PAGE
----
We agree with Wight that the complained-of excerpts from CMC's "Statement of Facts" must be stricken. The excerpts clearly are improperly set forth as facts, and, since they comprise a significant portion of CMC's 1 1/2 page "Statement of Facts," this court's ability to review the case has been hindered. (Cf. James v. Yasunaga (1987), 157 Ill. App. 3d 450 (court denied appellee's motion to strike appellant's statement of facts where the brief included proper record references, set forth other fairly innocuous representations of fact and violations were not so flagrant as to hinder or preclude review).) CMC clearly made no effort to provide this court with a fair statement of the facts, and we will not abide such blatantly derisive treatment. Cf. Midland Hotel Corp. v. Reuben H. Donnelley Corp. (1986), 149 Ill. App. 3d 53, 57-58, appeal allowed (1987), 113 Ill. 2d 576 (where, despite "a more argumentative statement of facts" than could be imagined, the court declined to grant the appellee's motion to strike appellant's statement of facts although it recognized that "at some point" sanctions would have to be imposed to prevent Supreme Court Rule 341(e)(6) from becoming a "pretend-rule").
CMC's contention Wight waived its objection to the statement is without merit. CMC does not provide record references for the "certain evidence" to which Wight allegedly objected at trial, nor does it state what that "certain evidence" was. As far as we can determine from the record, there is no identity between the deposition excerpts sought to be stricken here and the evidence Wight sought to have stricken in the trial court. Wight filed a written motion in the trial court on January 3, 1986, to strike as Conclusions of law paragraphs 7 through 10 of Carlin's affidavit, which was filed in support of CMC's motion for reconsideration. In those paragraphs, Carlin averred the work stoppage violated various provisions of the contract between itself and the Diocese and caused damages. On January 21, 1986, Wight filed a second written motion to strike those same paragraphs 7 through 10 and paragraph 11, as well as exhibits I through Q, all purporting to support CMC's averment as to the damages it sustained by reason of Wight's conduct. Accordingly, the trial court could not have ruled on the matter sought to be stricken here, since it has just now been presented to this court.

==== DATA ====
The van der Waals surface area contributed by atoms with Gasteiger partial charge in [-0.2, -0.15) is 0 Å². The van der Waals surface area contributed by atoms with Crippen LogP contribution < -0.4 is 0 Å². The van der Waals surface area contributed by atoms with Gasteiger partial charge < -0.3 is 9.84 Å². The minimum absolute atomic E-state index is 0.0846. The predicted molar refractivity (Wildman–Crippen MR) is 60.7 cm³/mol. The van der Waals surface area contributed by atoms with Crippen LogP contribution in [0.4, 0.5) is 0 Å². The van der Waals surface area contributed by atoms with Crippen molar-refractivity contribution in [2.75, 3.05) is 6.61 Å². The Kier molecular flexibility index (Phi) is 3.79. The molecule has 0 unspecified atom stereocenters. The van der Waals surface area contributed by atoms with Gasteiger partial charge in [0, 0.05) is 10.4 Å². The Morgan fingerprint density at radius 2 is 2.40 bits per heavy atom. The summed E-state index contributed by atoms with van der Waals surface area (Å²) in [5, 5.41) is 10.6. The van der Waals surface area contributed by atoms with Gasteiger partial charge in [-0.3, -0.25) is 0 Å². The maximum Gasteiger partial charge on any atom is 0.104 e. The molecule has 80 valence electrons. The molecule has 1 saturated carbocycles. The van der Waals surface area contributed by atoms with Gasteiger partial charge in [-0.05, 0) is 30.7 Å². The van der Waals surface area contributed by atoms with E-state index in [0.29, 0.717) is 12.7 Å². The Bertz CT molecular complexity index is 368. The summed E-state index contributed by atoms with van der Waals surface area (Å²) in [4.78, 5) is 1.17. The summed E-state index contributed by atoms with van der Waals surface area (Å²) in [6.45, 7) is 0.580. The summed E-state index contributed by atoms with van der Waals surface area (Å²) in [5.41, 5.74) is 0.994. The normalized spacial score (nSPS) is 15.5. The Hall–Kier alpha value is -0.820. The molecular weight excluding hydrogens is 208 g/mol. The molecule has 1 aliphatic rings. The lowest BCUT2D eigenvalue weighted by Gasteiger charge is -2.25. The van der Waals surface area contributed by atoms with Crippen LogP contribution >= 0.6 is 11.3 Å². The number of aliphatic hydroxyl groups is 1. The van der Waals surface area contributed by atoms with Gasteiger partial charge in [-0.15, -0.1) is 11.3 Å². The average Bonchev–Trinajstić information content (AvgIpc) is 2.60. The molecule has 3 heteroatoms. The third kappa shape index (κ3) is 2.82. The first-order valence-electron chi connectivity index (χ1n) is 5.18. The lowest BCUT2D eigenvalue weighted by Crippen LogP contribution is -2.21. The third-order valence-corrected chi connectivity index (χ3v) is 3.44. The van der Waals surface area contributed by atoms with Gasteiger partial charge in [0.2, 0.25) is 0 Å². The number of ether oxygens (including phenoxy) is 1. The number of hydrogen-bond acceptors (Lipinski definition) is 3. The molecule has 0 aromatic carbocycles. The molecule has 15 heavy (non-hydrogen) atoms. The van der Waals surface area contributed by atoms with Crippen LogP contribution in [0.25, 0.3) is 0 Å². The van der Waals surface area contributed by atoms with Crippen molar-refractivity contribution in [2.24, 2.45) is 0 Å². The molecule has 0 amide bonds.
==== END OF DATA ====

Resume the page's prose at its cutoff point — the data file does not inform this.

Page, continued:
As to the credibility of Carlin's affidavit in light of matters subsequently presented to the trial court in connection with count III, the scope of this court's consideration of the trial court's judgment is limited to the matters considered by the trial court in determining the motion for summary judgment. (See In re Johnson (1985), 134 Ill. App. 3d 365, 376 (what might have subsequently occurred, following hearing resulting in order from which appeal was taken, was not before the court on review).) Further, CMC's reference to the complaint filed by the Diocese against CMC is stricken. The complaint filed by the Diocese was appended to CMC's motion to reconsider and was alleged therein to be "new and significant evidence corroborating [its] allegations that the Diocese breached its contract with although the contract was not terminated." The unproven allegations set forth in the complaint clearly provide no proof of the matter asserted by CMC.
CMC contends the court erred in granting Wight summary judgment where the record before it raised the reasonable inference that Wight desired to injure it for reasons unrelated to and independent of its desire to properly advise the Diocese. Wight contends summary judgment was properly entered where there was no evidence the Diocese breached its contract with CMC, and there were no established facts or reasonable inferences sufficient to require a jury trial on the question of whether Wight intentionally and unjustifiably induced acts of the Diocese. CMC replies, noting that the terms "breach" and "termination" of contract are not synonymous, and contends it presented facts which showed the Diocese caused delay constituting a breach of its contract with CMC, and that Wight acted with actual malice in inducing the breach.
The tort of interference with contractual relations recognizes that a person's business relationships constitute a property interest and, as such, are entitled to protection from unjustified tampering by another. (Belden Corp. v. InterNorth, Inc. (1980), 90 Ill. App. 3d 547.) "The purpose of imposing liability in tort upon persons who interfere with the contractual relations of others is to protect one's interest in his contractual relations against forms of interference which, on balance, the law finds repugnant. [Citations.]" Santucci Construction Co. v. Baxter & Woodman, Inc. (1986), 151 Ill. App. 3d 547, 553.
The elements of an action for tortious interference with a contractual relationship are: (1) the existence of a valid and enforceable contract between the plaintiff and a third party; (2) the defendant's awareness of the contractual relationship; (3) the defendant's intentional and unjustified inducement of a breach of the contract; (4) a subsequent breach by the third party caused by the defendant's wrongful conduct; and (5) damages resulting from the breach. (Hanzel Construction, Inc. v. Wehde & Southwick, Inc. (1985), 130 Ill. App. 3d 196, 202; Schott v. Glover (1982), 109 Ill. App. 3d 230, 234.) Wight admits the ability of CMC to prove the first two elements but as to the third and fourth contends CMC failed to present facts or reasonable inferences which arguably would entitle it to a judgment.